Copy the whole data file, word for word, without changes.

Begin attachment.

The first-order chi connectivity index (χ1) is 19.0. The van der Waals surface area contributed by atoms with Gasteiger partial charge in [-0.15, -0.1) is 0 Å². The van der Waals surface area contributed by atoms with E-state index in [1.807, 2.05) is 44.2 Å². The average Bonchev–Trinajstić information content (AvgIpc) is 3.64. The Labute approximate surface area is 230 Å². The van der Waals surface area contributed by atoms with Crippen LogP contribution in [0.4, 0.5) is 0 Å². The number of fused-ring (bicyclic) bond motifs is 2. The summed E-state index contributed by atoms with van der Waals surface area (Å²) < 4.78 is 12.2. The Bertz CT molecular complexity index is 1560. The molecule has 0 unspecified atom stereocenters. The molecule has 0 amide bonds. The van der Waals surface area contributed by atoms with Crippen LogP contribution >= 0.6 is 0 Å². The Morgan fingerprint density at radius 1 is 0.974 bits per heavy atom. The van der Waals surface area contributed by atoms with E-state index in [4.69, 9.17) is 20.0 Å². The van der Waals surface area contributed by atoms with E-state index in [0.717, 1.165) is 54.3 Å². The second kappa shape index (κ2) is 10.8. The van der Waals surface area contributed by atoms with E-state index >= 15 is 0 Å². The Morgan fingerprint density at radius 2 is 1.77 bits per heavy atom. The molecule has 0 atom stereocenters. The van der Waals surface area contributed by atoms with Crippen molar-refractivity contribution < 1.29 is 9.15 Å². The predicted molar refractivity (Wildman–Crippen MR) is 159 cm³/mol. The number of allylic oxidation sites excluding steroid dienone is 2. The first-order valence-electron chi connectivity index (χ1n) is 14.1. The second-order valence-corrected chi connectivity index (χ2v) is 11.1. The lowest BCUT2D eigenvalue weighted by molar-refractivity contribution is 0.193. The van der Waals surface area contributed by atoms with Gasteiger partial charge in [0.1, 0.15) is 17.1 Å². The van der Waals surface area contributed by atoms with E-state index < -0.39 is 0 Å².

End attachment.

The first-order chi connectivity index (χ1) is 19.0. The van der Waals surface area contributed by atoms with Gasteiger partial charge in [-0.15, -0.1) is 0 Å². The van der Waals surface area contributed by atoms with E-state index in [1.807, 2.05) is 44.2 Å². The average Bonchev–Trinajstić information content (AvgIpc) is 3.64. The Labute approximate surface area is 230 Å². The van der Waals surface area contributed by atoms with Crippen LogP contribution in [0.4, 0.5) is 0 Å². The number of fused-ring (bicyclic) bond motifs is 2. The summed E-state index contributed by atoms with van der Waals surface area (Å²) < 4.78 is 12.2. The Bertz CT molecular complexity index is 1560. The molecule has 0 unspecified atom stereocenters. The molecule has 0 amide bonds. The van der Waals surface area contributed by atoms with Crippen LogP contribution >= 0.6 is 0 Å². The Morgan fingerprint density at radius 1 is 0.974 bits per heavy atom. The van der Waals surface area contributed by atoms with E-state index in [4.69, 9.17) is 20.0 Å². The van der Waals surface area contributed by atoms with E-state index in [0.717, 1.165) is 54.3 Å². The second kappa shape index (κ2) is 10.8. The van der Waals surface area contributed by atoms with E-state index >= 15 is 0 Å². The Morgan fingerprint density at radius 2 is 1.77 bits per heavy atom. The molecule has 0 atom stereocenters. The van der Waals surface area contributed by atoms with Crippen molar-refractivity contribution < 1.29 is 9.15 Å². The predicted molar refractivity (Wildman–Crippen MR) is 159 cm³/mol. The number of allylic oxidation sites excluding steroid dienone is 2. The first-order valence-electron chi connectivity index (χ1n) is 14.1. The second-order valence-corrected chi connectivity index (χ2v) is 11.1. The lowest BCUT2D eigenvalue weighted by molar-refractivity contribution is 0.193. The van der Waals surface area contributed by atoms with Gasteiger partial charge in [0.1, 0.15) is 17.1 Å². The van der Waals surface area contributed by atoms with E-state index < -0.39 is 0 Å².